Charlestown was overall a very good experience. I had the pleasure of staying in housing during the tournament. There are a few tournaments that offer it and it’s great to have it from time to time. My hosts were Rosie and Don. Rosie has Spanish origins and Don is American. They have a daughter who is away, studying at university, and two wonderful dogs that brightened my days.
Their house is in an amazing residential golf complex, just 5 minutes away from the courts. I forgot to mention the alligators that were walking around… Super interesting! I saw at least four. Rosie and Don took care of me like their own daughter. They cooked for me, drove me on site and took me in the city. During the evenings too, I spent time with them because the company was very relaxing. I got along so well with them and I felt very close to them, like having another family on another continent, which felt really cozy and safe.
All in all I had very pleasant experience to meet and live with people like them. These connections last a lifetime and I am happy I chose to stay in housing.
Check out below some photos with Rosie and the two adorable dogs, and the article in The Daniel Island News.
In last week’s issue of The Daniel Island News, we introduced you to the Ramey family of Daniel Island, who have been hosting players of the Volvo Car Open (VCO), formerly the Family Circle Cup, in their home for five consecutive years.
For part two of our series on VCO host families, we spoke with Rosie Compton of Lesesne Street in the Daniel Island Park neighborhood. Rosie lives with her husband Don, a partner at Price, Waterhouse, Cooper, who commutes weekly from his office in New York City. Their daughter, Kelsey, is currently a sophomore at Virginia Tech.
This year marks the Compton’s second time as a host for VCO players. For the 2017 event, they have opened their doors to 28 year old Alexandra Dulgheru of Romania. Last year, the Comptons hosted Christina McHale from New Jersey. Rosie talked with the Daniel Island News about the experience.
Q: What prompted you initially to decide to be a host?
A: There is an organization that one can sign up with if you want to host. It’s a wonderful experience. We have friends who’ve hosted tennis players. Our good friends Art Hoey and Kathleen Ferrell, a couple we know from New York, introduced us to her brother and sister-in-law, John Ferrel and Melinda Mitchell. The Ferrels had been hosting player Vania King for many years and just loved the experience. When we decided to sign on, we let Vania know and she reached out to her friends about the room we had. Christina McHale responded right away! The players really do take care of one another. We’ve loved having Christina last spring. But, this year, she’s attending her sister’s wedding, so we are hosting Alexandra. We are really looking forward to getting to know her.
Q: Do you have to adjust your daily agenda or routine in any way to accommodate your special guest?
A: Not really. They have very busy schedules and are out of the house most of the time. Volvo (Car Open) provides all the meals, so the players can stick to their busy practices as well as promotional events. I will probably host a cookout for Alexandra as well as our friends on IOP and, time permitting, may take her to dinner at the Daniel Island Club one night.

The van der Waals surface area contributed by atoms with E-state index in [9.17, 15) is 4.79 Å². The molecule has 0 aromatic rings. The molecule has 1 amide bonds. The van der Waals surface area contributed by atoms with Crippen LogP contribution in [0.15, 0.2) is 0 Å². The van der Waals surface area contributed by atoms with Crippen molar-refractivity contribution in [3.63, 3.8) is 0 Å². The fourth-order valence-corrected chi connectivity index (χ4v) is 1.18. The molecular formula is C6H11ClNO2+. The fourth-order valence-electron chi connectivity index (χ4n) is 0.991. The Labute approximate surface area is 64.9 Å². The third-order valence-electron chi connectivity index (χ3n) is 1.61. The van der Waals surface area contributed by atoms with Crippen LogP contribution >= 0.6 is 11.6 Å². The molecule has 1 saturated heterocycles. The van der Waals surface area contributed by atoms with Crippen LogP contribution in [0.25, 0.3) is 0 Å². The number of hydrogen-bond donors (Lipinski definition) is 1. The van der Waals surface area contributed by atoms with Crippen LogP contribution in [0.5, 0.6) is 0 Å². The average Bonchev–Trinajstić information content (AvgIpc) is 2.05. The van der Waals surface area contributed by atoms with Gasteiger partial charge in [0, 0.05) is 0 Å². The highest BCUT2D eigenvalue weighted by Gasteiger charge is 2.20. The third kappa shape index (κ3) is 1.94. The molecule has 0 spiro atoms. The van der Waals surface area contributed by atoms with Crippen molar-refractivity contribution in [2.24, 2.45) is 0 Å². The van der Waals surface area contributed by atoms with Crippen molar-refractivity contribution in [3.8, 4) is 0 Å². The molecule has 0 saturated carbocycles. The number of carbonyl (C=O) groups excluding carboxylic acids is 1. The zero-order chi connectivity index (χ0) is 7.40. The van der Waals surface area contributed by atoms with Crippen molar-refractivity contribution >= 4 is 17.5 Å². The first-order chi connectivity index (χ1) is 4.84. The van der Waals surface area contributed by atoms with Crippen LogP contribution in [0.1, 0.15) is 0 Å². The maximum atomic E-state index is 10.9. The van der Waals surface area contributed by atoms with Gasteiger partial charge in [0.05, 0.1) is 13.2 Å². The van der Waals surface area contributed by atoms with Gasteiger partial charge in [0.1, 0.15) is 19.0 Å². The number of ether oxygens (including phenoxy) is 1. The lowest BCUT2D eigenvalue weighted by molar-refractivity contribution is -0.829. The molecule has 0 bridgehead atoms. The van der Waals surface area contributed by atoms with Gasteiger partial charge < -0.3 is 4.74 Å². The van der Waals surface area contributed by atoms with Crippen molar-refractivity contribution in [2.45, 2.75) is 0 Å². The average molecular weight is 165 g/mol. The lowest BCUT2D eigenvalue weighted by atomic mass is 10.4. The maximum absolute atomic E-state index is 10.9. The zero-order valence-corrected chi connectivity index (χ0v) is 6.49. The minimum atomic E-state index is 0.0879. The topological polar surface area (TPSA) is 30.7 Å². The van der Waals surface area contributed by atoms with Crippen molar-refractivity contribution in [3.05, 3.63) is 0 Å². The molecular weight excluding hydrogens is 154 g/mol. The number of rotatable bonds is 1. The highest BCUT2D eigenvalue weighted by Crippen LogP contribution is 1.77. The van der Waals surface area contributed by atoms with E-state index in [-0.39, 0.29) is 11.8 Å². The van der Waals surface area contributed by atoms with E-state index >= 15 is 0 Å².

Q: What do you think the players appreciate most about families like yours opening up their homes to them?
A: I think the appeal of staying in a home as opposed to a hotel. They’ve been staying in hotels since the beginning of their tour. It’s nice to have a real home to go back to at the end of the day. Also they can do laundry, which is a real benefit. Of course, the tournament offers laundry services, but there’s nothing quite like being able to do your laundry at home. All in all, I think the opportunity to stay with a family provides a little bit of normalcy, a break from training and that very hectic touring lifestyle. Staying at a home, with a family, is just more intimate. They live quite a life. We give them a home so they can kick back and relax.
On top of it all, the Volvo Car Open is a difficult tournament – it’s the first of the matches they play on clay courts, which are a lot more demanding. They require a lot more physical effort since the ball moves more slowly. It’s not an easy transition. But I think the European players train on clay courts, so this may be an advantage for Alexandra.
Q: What do you and your family get out of the experience?
A: You’re not just a spectator. You feel more a part of the event because you get to know the players. And support them. I gather with my good friends and we go and cheer my guests on during their matches. We also get to follow them in their careers. When Christina beat Sam Stosur in Australia we sent her an email congratulating her.
Q: Do you and/or your family play tennis?
A: I’ve been playing tennis for 30 years, but my husband prefers golf. My daughter just recently started taking tennis lessons at camp and when she’s home she takes lessons as well.
Q: Do you plan to play any tennis with Alexandra when she has some downtime?
A: I wouldn’t dare! She’d wipe me off the court!
Q: What have you learned about the players by having them stay with you?
A: It’s a big decision to go on a juniors tour. The young players, especially, are faced with the question: ‘Do I go this way or that way with my career?’ But the players’ families are very supportive of them. Christina’s mom especially; Christina was homeschooled so that she could do the juniors tour.
Q: Anything else you’d like to share with readers?
A: As I tell everybody, hosting a tennis player on tour is one of the most unique things you’ll ever get to do.